NBN vs. the world: The American experience

NBN vs. the world: The American experience

Policymakers explain why the U.S. and Australia took different approaches to spreading broadband.

The American Perspective

The NBN would not work in the U.S, said Levin, the former FCC broadband advisor who is now a fellow at the Aspen Institute.

The U.S. has two broadband-capable wires to about 90 percent of homes, Levin said. Australia serves less than a quarter of its population with cable modems, according to 2008 OECD data. “The two-wire strategy for the U.S. had driven upgrades through the private market that Australia was not seeing and so there was less of a need to change strategies.”

“Further, the Australia approach in the US would have been much more expensive as it would have required buying out both cable and telco providers,” he said.

“Government financed broadband networks made available on a wholesale basis to private sector telecom providers and to other governmental entities are highly appropriate in one unique circumstance and that is where the private sector fails to make the necessary broadband investments to serve a community or a larger region,” said former Democratic U.S. Rep. Rick Boucher. Boucher helped write the law that ordered the National Broadband Plan.

In addition to two wires at most homes, the U.S. has four national wireless networks and fixed wireless providers providing service to rural areas, said USTelecom vice president Patrick Brogan. USTelecom is the largest American telco association and counts AT&T and Verizon as members. “Building a national network on top of those existing infrastructures would be wasteful and could strand a great deal of private investment.”

The U.S.’s much larger population would make the cost to serve everyone prohibitive, Brogan said. Australia has estimated the NBN costing $47 billion to serve 22 million Australians. “Imagine the cost to serve 310 million Americans – though not necessarily a linear extrapolation, the cost would be huge,” he said.

“In rural areas of low population density where deployment costs are great because of distance and return on investment will be low because of the limited number of subscribers, government financing for broadband deployment is highly appropriate,” said Boucher, who is now a partner at the Sidley Austin lawfirm. “I can imagine that Australia with most of the country being rural and lightly populated presents an ideal opportunity for the application of this principle.”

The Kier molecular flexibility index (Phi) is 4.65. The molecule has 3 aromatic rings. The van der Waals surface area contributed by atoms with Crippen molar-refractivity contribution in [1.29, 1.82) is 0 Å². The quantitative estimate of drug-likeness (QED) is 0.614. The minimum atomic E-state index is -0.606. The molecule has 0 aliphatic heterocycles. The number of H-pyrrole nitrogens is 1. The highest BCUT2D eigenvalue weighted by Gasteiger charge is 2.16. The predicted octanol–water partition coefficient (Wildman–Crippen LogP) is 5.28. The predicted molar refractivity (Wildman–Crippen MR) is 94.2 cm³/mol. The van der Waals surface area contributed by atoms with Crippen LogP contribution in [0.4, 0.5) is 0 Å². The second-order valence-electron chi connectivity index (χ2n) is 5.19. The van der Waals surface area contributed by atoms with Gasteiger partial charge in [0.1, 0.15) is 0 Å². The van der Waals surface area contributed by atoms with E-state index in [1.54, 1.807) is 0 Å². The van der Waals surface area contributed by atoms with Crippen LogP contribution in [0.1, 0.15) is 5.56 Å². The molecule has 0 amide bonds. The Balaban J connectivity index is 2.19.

“The basic challenges are the same,” Levin said. “How do you get networks everywhere, how do you get everyone on, how do you have a competition framework that drives consumer welfare, how do you use the ecosystem better to drive economic growth and social policy goals, and how do you drive continuing innovation and potentially, technological leadership.”

“The technologies that create the opportunities are largely the same as they involve international development and standards,” he added. “The key inputs are the same—fibre and spectrum—and the government policies that create access to those inputs are similar, such as rights of way policies, access policies, spectrum auction policies.”

“But the history, market structure, and regulatory structure are different enough that again, while the American Plan is useful in some ways, I would be the first to say that as to Australia, our plan was not like, say, the 10 Commandments but more like, as Captain Barbossa said in Pirates of the Caribbean, “more like what you’d call guidelines than actual rules.”

This story is part of a series on how other countries have dealt with their own broadband networks and what Australia could learn from their experiences. Read about the Korean experience here.

Follow Adam Bender on Twitter: @WatchAdam

Follow Computerworld Australia on Twitter: @ComputerworldAU

Join the CIO Australia group on LinkedIn. The group is open to CIOs, IT Directors, COOs, CTOs and senior IT managers.

Join the newsletter!


Sign up to gain exclusive access to email subscriptions, event invitations, competitions, giveaways, and much more.

Membership is free, and your security and privacy remain protected. View our privacy policy before signing up.

Error: Please check your email address.

More about AT&TAT&TetworkFCCFederal Communications CommissionOECDTelstra CorporationUniversity of MelbourneUniversity of MelbourneVerizonVerizon

Show Comments